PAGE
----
Hello, Spring Asthenia: Recognizing and Coping with Seasonal Depression

While seasonal affective disorder (SAD) typically sets in as the colder weather begins, depression related to the arrival of spring — called spring asthenia — can also occur.

Spring asthenia, also referred to as spring fatigue or lethargy, is a relatively new term that describes feelings of depression and fatigue that begin just as the weather starts to warm.

While the term is not in the DSM-5-TR (the standard classification of mental disorders used by mental health professionals in the United States), spring asthenia is generally understood to be “reverse seasonal affective disorder,” or reverse SAD, according to licensed psychologist and the owner of the Mental Health Matters Beth Sherman, PsyD.

“While SAD is known to begin when the hours of sunlight dwindle and abate in spring as we gain more time with the sun, spring asthenia begins with the onset of spring and lasts until fall, when the cooler weather begins,” Sherman tells Healthnews.

The unofficial diagnosis has not been thoroughly researched and has not technically been scientifically proven, yet a large number of people report similar symptoms at this exact time of year.

Due to the lack of research, the cause of spring asthenia isn’t clear. One theory, Sherman says, is that it is tied to seasonal allergies. Some studies have found that allergies contribute to seasonal depression in the spring and summer, but they don’t fully explain it.

“It could be that the unconscious expectation is to feel better with the nicer weather,” Sherman says. “Seeing everyone else emerging from their homes, socializing, having fun, may serve to highlight what is missing in their life and create a depressive episode.”

How to know if you have spring asthenia

Seasonal depression is frequently marked by fatigue, lack of motivation, losing weight, sleeping more, and appetite changes, Sherman says. But there has to be a clear connection between the depressive symptoms and the seasons for it to be considered spring asthenia.

Depression with a seasonal pattern requires two major depressive episodes in the last two years that demonstrate a clear tie to the change of seasons, with full remission in the “off” seasons, she explains.

The seasonal major depressive episodes need to substantially outnumber the nonseasonal major depressive episodes that may have occurred over the individual’s lifetime. And if there’s a clear reason for a depressive episode during the season, such as being laid off at that time of year, it does not count as a depression that is caused by the season.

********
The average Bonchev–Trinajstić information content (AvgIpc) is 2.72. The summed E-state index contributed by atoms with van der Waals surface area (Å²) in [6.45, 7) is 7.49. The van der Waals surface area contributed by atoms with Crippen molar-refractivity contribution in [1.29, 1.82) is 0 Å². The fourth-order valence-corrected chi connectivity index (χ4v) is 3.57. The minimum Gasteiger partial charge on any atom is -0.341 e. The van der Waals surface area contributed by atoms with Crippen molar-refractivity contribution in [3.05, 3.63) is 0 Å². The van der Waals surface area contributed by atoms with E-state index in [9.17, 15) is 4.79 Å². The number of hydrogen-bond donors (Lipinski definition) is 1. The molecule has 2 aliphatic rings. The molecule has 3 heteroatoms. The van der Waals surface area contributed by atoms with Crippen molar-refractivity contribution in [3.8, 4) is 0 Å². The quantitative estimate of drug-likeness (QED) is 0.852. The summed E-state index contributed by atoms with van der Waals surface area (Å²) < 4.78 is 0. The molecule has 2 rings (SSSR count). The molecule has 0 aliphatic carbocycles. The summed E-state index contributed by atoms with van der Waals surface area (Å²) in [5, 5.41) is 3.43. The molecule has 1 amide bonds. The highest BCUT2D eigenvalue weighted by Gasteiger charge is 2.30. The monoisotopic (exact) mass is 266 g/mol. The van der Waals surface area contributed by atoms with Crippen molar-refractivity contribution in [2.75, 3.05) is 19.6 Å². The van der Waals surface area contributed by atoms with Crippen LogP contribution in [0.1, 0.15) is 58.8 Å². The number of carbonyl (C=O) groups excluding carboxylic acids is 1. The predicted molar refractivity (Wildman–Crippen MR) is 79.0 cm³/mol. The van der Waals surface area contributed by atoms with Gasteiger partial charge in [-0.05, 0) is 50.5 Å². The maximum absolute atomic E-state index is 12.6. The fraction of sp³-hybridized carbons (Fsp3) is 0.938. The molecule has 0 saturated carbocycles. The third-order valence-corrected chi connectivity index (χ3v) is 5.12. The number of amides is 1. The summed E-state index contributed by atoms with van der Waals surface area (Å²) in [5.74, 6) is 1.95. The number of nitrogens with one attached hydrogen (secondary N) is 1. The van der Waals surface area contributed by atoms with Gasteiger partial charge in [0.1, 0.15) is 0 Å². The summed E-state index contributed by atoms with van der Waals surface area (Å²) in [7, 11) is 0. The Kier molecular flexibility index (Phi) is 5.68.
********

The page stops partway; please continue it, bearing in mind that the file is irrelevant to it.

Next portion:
The symptoms associated with spring asthenia are also the same as those of many other illnesses, which can make it difficult to identify accurately.

“I always recommend an evaluation by a mental health provider in order to rule out other diagnoses that spring asthenia could be mistaken for, as well as a visit to the primary care doctor,” Sherman. “It’s important to rule out any physical issues, such as a sluggish thyroid or nutritional deficiencies that are often mistaken for depression.”

How to manage spring asthenia

Often, when individuals experience depression, they feel the desire to both slowdown and isolate, Sherman says. But while this is a natural reaction, it’s also the least helpful — as it will only serve to deepen the depression.

“The best antidote is to do the opposite — daily exercise, get out of the home, and interact with others,” she says. “While this may not feel enjoyable, it’s critical to continue with these activities to prevent the depression from worsening. If getting out helps decrease the symptoms, that’s an added bonus.”

While most people will wait until they feel motivated to do the things that help alleviate the depressive symptoms, that may take weeks or months, and people should instead take action despite how they feel.

“It is the action itself that brings on the motivation,” Sherman says. “It feels counterintuitive, but you have to do the very things you are unmotivated to do to actually create the motivation to do them.”

But Sherman says consulting with a professional is the best place to start if you think you may be suffering from spring asthenia. They will be able to create an individualized plan based on your unique symptoms and other factors that play into seasonal depression.

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